Maria Laurino reads from Old World Daughter, New World Mother: An Education in Love and Freedom (W.W. Norton, 2009)

Few books have discussed feminism through the prism of Italian-American identity. In Old World Daughter, New World Mother, Maria Laurino seeks to reconcile her upbringing in an Italian-American home, where sacrifice was the ideal of motherhood, with her desire to start a family while pursuing a career. Laurino merges the personal and the analytical, combining lived experience, research, and reporting on contemporary work-family issues. With a passionate literary voice, she reveals how she learned from “Old World” and “New World” perspectives, negotiating a “sustainable mix of self and selflessness.”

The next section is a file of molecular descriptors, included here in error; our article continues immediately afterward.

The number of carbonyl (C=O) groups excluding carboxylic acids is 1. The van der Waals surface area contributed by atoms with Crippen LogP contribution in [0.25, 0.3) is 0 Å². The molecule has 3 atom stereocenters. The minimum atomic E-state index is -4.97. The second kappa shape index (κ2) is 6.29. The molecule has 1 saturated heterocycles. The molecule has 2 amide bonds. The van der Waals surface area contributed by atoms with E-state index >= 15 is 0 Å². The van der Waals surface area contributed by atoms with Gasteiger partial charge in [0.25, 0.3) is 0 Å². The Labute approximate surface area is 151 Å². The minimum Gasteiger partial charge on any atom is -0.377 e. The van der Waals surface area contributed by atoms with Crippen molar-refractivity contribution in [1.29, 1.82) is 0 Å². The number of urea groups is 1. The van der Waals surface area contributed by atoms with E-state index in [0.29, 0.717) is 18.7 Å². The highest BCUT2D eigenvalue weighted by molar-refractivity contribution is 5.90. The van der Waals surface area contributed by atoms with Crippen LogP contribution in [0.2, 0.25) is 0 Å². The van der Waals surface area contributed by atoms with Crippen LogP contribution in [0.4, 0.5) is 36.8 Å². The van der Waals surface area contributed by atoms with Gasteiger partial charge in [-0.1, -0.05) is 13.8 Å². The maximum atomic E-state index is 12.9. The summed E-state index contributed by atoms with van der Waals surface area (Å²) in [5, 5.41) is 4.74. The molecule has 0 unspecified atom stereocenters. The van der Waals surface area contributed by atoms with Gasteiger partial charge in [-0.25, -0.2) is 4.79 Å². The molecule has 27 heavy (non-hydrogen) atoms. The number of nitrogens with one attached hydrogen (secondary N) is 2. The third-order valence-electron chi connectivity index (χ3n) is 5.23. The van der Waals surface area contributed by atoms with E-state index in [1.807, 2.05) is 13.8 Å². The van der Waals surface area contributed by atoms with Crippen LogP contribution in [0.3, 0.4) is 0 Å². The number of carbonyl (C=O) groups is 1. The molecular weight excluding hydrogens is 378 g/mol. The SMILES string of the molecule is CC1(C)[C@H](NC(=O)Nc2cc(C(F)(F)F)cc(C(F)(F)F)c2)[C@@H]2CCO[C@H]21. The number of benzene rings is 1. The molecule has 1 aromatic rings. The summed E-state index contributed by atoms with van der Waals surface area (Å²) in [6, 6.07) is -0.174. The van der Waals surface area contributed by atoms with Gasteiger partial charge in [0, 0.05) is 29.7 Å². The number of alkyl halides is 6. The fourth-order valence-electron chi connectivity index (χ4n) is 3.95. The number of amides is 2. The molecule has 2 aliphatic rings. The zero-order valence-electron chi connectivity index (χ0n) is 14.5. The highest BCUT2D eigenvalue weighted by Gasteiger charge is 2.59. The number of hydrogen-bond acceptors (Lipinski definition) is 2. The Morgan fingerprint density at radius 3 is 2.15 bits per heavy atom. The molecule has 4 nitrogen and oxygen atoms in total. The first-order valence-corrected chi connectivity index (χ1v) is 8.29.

“Ranging from the tug of old superstitions to the terrors of the glass ceiling, from the fear of freedom to the joys of feeding loved ones, Laurino explores the uncharted land where ethnicity meets gender, and takes us on an eye-opening tour of our own pasts, presents, and futures.”

—Ellen Feldman, author of Scottsboro